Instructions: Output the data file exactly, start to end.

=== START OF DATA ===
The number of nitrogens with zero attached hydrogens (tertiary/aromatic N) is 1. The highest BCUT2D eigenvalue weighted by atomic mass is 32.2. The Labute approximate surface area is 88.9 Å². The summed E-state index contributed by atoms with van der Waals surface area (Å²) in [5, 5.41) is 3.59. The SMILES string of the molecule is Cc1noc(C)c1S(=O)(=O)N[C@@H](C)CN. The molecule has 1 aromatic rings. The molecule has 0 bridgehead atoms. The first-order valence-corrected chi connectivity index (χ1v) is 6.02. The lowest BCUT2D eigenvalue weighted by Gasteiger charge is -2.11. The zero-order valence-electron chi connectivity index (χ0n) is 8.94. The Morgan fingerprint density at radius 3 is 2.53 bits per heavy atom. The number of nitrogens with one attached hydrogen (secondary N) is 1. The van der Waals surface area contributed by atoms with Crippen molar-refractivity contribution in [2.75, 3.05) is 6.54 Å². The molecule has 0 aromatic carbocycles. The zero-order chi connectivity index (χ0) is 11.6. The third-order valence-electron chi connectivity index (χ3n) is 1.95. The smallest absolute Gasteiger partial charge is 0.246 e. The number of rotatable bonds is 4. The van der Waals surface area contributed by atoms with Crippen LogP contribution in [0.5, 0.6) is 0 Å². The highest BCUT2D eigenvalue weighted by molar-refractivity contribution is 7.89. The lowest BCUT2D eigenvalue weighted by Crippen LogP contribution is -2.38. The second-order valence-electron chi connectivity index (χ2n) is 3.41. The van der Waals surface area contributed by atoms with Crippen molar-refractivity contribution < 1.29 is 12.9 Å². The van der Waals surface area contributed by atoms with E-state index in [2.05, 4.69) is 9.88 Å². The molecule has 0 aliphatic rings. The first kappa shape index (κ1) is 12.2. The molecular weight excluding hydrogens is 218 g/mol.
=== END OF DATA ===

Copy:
The number of nitrogens with zero attached hydrogens (tertiary/aromatic N) is 1. The highest BCUT2D eigenvalue weighted by atomic mass is 32.2. The Labute approximate surface area is 88.9 Å². The summed E-state index contributed by atoms with van der Waals surface area (Å²) in [5, 5.41) is 3.59. The SMILES string of the molecule is Cc1noc(C)c1S(=O)(=O)N[C@@H](C)CN. The molecule has 1 aromatic rings. The molecule has 0 bridgehead atoms. The first-order valence-corrected chi connectivity index (χ1v) is 6.02. The lowest BCUT2D eigenvalue weighted by Gasteiger charge is -2.11. The zero-order valence-electron chi connectivity index (χ0n) is 8.94. The Morgan fingerprint density at radius 3 is 2.53 bits per heavy atom. The number of nitrogens with one attached hydrogen (secondary N) is 1. The van der Waals surface area contributed by atoms with Crippen molar-refractivity contribution in [2.75, 3.05) is 6.54 Å². The molecule has 0 aromatic carbocycles. The zero-order chi connectivity index (χ0) is 11.6. The third-order valence-electron chi connectivity index (χ3n) is 1.95. The smallest absolute Gasteiger partial charge is 0.246 e. The number of rotatable bonds is 4. The van der Waals surface area contributed by atoms with Crippen LogP contribution in [0.5, 0.6) is 0 Å². The highest BCUT2D eigenvalue weighted by molar-refractivity contribution is 7.89. The lowest BCUT2D eigenvalue weighted by Crippen LogP contribution is -2.38. The second-order valence-electron chi connectivity index (χ2n) is 3.41. The van der Waals surface area contributed by atoms with Crippen molar-refractivity contribution < 1.29 is 12.9 Å². The van der Waals surface area contributed by atoms with E-state index in [2.05, 4.69) is 9.88 Å². The molecule has 0 aliphatic rings. The first kappa shape index (κ1) is 12.2. The molecular weight excluding hydrogens is 218 g/mol.